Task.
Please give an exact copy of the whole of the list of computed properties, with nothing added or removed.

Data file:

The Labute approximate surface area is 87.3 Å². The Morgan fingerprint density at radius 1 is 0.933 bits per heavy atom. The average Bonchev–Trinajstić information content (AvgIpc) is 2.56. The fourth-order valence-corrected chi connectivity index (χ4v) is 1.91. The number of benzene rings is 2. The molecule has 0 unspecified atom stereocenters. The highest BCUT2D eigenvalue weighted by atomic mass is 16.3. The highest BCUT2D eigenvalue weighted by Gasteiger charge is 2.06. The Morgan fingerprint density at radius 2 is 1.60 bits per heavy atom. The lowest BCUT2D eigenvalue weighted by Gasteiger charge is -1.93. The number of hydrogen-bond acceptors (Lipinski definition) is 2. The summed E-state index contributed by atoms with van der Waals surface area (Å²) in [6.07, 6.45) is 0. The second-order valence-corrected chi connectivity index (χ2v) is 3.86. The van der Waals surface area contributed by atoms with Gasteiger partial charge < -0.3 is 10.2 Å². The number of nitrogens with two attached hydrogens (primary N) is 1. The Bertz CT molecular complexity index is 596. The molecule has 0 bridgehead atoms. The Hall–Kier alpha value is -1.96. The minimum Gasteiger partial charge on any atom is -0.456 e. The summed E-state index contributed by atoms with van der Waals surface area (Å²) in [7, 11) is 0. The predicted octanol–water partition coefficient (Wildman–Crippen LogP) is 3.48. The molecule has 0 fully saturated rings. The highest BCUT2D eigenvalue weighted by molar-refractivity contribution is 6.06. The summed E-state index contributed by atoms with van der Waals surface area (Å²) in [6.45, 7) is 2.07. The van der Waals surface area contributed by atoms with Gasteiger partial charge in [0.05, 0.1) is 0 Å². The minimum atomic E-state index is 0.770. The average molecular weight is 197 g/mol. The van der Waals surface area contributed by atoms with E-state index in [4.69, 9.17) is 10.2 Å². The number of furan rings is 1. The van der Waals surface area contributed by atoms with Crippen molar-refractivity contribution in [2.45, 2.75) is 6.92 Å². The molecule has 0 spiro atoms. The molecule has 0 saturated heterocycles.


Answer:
The Labute approximate surface area is 87.3 Å². The Morgan fingerprint density at radius 1 is 0.933 bits per heavy atom. The average Bonchev–Trinajstić information content (AvgIpc) is 2.56. The fourth-order valence-corrected chi connectivity index (χ4v) is 1.91. The number of benzene rings is 2. The molecule has 0 unspecified atom stereocenters. The highest BCUT2D eigenvalue weighted by atomic mass is 16.3. The highest BCUT2D eigenvalue weighted by Gasteiger charge is 2.06. The Morgan fingerprint density at radius 2 is 1.60 bits per heavy atom. The lowest BCUT2D eigenvalue weighted by Gasteiger charge is -1.93. The number of hydrogen-bond acceptors (Lipinski definition) is 2. The summed E-state index contributed by atoms with van der Waals surface area (Å²) in [6.07, 6.45) is 0. The second-order valence-corrected chi connectivity index (χ2v) is 3.86. The van der Waals surface area contributed by atoms with Gasteiger partial charge < -0.3 is 10.2 Å². The number of nitrogens with two attached hydrogens (primary N) is 1. The Bertz CT molecular complexity index is 596. The molecule has 0 bridgehead atoms. The Hall–Kier alpha value is -1.96. The minimum Gasteiger partial charge on any atom is -0.456 e. The summed E-state index contributed by atoms with van der Waals surface area (Å²) in [7, 11) is 0. The predicted octanol–water partition coefficient (Wildman–Crippen LogP) is 3.48. The molecule has 0 fully saturated rings. The highest BCUT2D eigenvalue weighted by molar-refractivity contribution is 6.06. The summed E-state index contributed by atoms with van der Waals surface area (Å²) in [6.45, 7) is 2.07. The van der Waals surface area contributed by atoms with Gasteiger partial charge in [0.05, 0.1) is 0 Å². The minimum atomic E-state index is 0.770. The average molecular weight is 197 g/mol. The van der Waals surface area contributed by atoms with E-state index in [4.69, 9.17) is 10.2 Å². The number of furan rings is 1. The van der Waals surface area contributed by atoms with Crippen molar-refractivity contribution in [2.45, 2.75) is 6.92 Å². The molecule has 0 spiro atoms. The molecule has 0 saturated heterocycles.